It was already spring and our special order had not yet arrived.
After the last winter activity in the Serra da Estrela, we were still expecting an extra extended weekend to close the season. This weekend came from the 13th to the 16th of April, when we recognized some good weather days for the Pyrenees.
In our mind there was a line in Gabietos, a 3000m peak.
The northwest wall of Gabietos, Pyrenees.
On the 12th, a day after finally receiving such a secret special order, we headed to Spain.
On the following day, with little patience to the traditional approach to sleep near the face of Gabietos (carrying all the equipment, food, overnight gear, in addition to the typical technical material, and sleep relatively close to the wall) we decided to sleep near by the car, and accumulate the approach and the climb the next day. We were counting with extra 5 hours considering this.
For a “delux” evening!
Between 5:30 and 6 am, we started the approach, in the beginning by a beautiful trail that was transformed into a real stream fed by the melting snows and then, by extensive and cumbersome snow. Either we smiled because of its nice consistence, either the smile was gone when we buried ourselves knee deep.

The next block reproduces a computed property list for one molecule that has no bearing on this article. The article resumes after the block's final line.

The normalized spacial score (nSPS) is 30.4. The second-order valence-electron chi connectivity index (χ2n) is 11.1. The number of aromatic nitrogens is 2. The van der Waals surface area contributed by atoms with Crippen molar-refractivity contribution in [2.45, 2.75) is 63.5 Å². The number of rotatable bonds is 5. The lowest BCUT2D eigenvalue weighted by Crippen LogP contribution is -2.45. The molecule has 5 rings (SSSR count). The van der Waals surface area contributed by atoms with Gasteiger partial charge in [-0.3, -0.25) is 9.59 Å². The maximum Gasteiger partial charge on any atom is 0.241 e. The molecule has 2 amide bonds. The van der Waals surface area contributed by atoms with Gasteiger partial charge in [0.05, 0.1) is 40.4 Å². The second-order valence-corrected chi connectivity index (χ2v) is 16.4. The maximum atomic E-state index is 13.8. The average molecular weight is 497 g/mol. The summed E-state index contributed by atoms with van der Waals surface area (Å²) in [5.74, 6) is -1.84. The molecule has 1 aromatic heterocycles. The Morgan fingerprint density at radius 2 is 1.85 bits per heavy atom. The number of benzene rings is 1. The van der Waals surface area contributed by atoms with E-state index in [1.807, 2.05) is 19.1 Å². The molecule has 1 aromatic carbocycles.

Here and there we saw traces of recent avalanches, caused by the sudden rise of the temperature on the last days ... indeed, this was supposed to be a spring day, followed by a summer day, on which we were beginning to suspect that we would not get do any kind of winter climb!
On our way to the mountain...and the wind!
Somewhere around 9 a.m, fighting a wind that we did not expect, we started to climb and debuted the secret weapons. The green of the tools excelled in the brilliant white snow. Finally, the new ice tools came into action!
The north face looked truly inviting, except for the persistent spin-drift that insisted on refreshing our bodies. Paulo had a positive thinking about it "It’s all good for training!" And I ... I could live without that powdery snow permanently trying to get into my Neoshell jacket.
“Here we go!”
On the first slopes, after some precarious steps somewhere down there...doubts...should we go up, or down?